Just ask Megyn Kelly, a Fox News anchor with two children who, according to a recent Ross Douthat column in The New York Times, expressed admiration for European-style approaches to paid family leave (as opposed to the unpaid leave available under current Federal law). Douthat's column is otherwise mainly a Christmas-time attempt to promote the supply-side approach to social problems (in this case, an expanded child tax credit). But, as is often the case with conservative columnists, it's the unexpected points into which they stumble that are the most interesting.
He's not much better here, for that matter, in which he uses faint praise for the Occupy movement to bash opposition to the Keystone pipeline, and attempts to distinguish between the former's generalized championship of the common good and the latter as an attempt by rich environmentalists to destroy American jobs.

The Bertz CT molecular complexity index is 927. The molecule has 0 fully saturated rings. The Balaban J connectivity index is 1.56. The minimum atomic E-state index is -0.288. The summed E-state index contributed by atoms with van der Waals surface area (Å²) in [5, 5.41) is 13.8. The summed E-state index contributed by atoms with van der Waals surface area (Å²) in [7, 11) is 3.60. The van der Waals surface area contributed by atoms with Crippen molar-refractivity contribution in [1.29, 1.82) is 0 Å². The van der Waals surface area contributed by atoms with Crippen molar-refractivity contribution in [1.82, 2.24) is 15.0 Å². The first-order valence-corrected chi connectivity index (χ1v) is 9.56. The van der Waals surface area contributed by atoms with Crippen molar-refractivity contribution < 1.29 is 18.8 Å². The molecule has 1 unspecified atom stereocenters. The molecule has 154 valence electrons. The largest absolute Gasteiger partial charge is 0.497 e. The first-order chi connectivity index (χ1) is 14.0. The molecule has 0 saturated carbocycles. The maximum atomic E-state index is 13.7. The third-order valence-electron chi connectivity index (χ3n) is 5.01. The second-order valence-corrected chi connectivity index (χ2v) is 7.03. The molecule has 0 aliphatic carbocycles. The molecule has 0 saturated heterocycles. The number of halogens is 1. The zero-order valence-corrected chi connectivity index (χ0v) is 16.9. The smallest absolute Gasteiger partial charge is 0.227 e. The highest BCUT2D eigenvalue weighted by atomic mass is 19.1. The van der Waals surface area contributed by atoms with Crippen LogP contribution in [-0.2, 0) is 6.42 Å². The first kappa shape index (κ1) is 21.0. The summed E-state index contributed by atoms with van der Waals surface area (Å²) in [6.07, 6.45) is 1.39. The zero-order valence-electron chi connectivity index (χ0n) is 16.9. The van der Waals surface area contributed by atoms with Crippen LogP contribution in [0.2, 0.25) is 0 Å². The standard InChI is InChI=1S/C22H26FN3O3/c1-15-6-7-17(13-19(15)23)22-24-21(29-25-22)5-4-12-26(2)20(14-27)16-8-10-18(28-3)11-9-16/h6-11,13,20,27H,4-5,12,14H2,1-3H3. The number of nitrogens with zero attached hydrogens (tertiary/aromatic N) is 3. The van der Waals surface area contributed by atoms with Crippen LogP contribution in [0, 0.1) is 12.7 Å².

Douthat can obviously live with the left, so long as its all talk and no action, which seems like an extremely cowardly way to advocate his own point of view. His arguments in favor of Keystone are not much better, ignoring as they do not only the pipeline's environmental hazards, but the potential damage they pose to the heart of agricultural America--as well as the fact that the pipeline would terminate not at American refineries, but also at American ports so that the oil can effectively flow from one foreign country to another.
And, from a jobs standpoint, what would be better: temporary construction jobs, or expansion of our current refinery capacity? Who would really benefit from the pipeline? Not America or Americans, but international oil companies, who help pay the bills for the conservative PR machine (of which Douthat, his Times column notwithstanding, is very much a part).
In the end, Douthat and Kelly are on the same page. Government action is fantastic, as long as it works for our interests. And not anyone else's.